What does it take to be a Nobel Peace Prize winner? The individual winners are a diverse lot, but having read some of the words of Nelson Mandela and the most recent winner Muhammad Yunus, and just completed the autobiography of Shirin Ebadi, Iran Awakening, it seems there is one unifying factor, a clarity of vision that enables these exceptional individuals to understand their own actions, and the workings of their society. That’s combined with a certain pig-headed determination to effect change, and the courage to maintain that even in the face of death.
That makes them sound almost inhumanly perfect, but Ebadi’s book is a very human text, if unusually honest for an autobiography, for, you feel she insists on always being honest with herself. She’d be a loyal, but uncomfortable, friend – always able to see through her compatriots’ self-deceptions, and her own.
Ebadi’s tale is also that of Iran – and particularly of its women. She writes of her mother – a bright woman prevented in the 1940s from attending courage by marriage, obediently in love with her husband, yet also consumed by inner demons that emerged as paranoic fear. So it was her father who was the chief shaper of her life – and he was, she says “as unpatriarchal as could be imagined, for his time”. Crucially, he treated her and her brother as equals, to the astonishment of their servants.
It was not until I was much older that I realized how gender equality was impressed on me first and foremost at home, by example. It was only when I surveyed my own sense of place in the world from an adult perspective that I saw how my upbringing spared me from the low self-esteem and learned dependence that I observed in women reared in more traditional homes. My father’s chapioning of my independence, from the play yard to my later decision to become a judge, instilled a confidence in me that I never felt consciously, but later came to regard as my most valued inheritance.”
Her father was deputy minister of agriculture in the popular government Prime Minister Mohammad Mossadegh, which was overturned in a US-backed coup in 1953, but after the Shah’s takeover stepped back from politics, so Ebadi spent her adolescence in early adulthood in something of a political bubble – like many of the Third World technorati fulfilling a moral, practical role while largely avoiding broader issues. She was obviously an exception student, for after graduating in law at the age of 22, she immediately became a judge. The Shah’s repression was, she says, carried out in the military courts, and so, she says, those in which she worked were “largely fair and uncorrupt”.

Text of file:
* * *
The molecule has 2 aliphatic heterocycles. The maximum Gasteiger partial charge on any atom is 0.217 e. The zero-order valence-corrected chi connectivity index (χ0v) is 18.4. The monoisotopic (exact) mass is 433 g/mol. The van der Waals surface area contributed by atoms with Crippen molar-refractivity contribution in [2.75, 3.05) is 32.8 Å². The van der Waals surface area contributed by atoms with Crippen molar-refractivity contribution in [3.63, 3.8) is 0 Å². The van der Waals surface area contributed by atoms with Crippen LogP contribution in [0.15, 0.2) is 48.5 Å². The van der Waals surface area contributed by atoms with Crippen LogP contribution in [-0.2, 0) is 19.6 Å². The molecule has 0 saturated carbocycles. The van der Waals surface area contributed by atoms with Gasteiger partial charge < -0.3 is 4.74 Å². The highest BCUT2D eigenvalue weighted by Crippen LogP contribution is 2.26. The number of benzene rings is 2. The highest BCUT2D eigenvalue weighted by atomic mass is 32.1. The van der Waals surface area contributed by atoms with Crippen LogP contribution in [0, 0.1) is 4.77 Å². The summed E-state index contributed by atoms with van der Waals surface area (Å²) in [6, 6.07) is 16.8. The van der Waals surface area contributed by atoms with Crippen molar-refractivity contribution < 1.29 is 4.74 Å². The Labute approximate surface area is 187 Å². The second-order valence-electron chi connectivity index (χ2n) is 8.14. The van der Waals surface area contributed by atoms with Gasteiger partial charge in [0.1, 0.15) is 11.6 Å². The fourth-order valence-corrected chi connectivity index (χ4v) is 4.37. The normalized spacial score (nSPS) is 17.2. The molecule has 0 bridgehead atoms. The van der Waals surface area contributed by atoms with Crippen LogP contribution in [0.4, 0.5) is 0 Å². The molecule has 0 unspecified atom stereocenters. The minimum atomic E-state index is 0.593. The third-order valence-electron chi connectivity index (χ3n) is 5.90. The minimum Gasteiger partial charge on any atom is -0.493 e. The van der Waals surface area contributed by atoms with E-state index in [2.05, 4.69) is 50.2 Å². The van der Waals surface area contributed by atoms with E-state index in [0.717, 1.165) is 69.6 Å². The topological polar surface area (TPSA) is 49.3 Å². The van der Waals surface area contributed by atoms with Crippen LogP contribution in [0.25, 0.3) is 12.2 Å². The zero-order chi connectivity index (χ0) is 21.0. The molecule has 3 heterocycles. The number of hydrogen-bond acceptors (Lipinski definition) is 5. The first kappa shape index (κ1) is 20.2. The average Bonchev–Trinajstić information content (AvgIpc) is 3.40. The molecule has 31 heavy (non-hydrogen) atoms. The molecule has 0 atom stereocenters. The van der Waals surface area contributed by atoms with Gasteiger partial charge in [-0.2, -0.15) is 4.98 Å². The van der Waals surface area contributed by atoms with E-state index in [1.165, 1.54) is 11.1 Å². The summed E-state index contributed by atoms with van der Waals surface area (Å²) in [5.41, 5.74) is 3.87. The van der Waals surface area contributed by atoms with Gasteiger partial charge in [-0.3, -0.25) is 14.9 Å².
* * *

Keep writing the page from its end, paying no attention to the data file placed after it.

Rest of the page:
Yet Ebadi, like many of her middle-class compatriots, supported, indeed was initially inspired, by the Revolution.
It seemed in no way a contradiction for me – an educate, professional woman – to back an opposition that cloaked its fight against real-life grievances under the mantle of religion. Faith occupied a central role in our middle class lives … Who did I have more in common with, in the end: an opposition led by mullahs who spoke in ther tones familiar to ordinary Iranians or the gilded court of the shah, whose officials cavorted with American starlets at parties soaked in expensive French champagne? … [On the day the Shah was overthrown] I felt that I too had won, alongside this victorious revolution. It took scarcely a month for me to realize that, in fact, I had willingly and enthusiastically participated in my own demise. I was a woman, and this revolution’s victory demanded my defeat.”
Demoted to a clerk, Ebadi kept turning up at the ministry each day, although refusing to do any of the menial work expected of her. She was anyway, she admits, distracted by her personal situation – seeking fertility treatment overseas (she eventually had two daughters). Yet she didn’t withdraw into herself. She writes of learning that Islamic law was to be implemented turning the clock “back fourteen hundred years, to the early days of Islam’s spread when stoning women for adultery and chopping off the hands of thieves were considered appropriate sentences. I felt my body become hot and prickly with a boundless rage. A dull pain began to twitch in one of my temples…”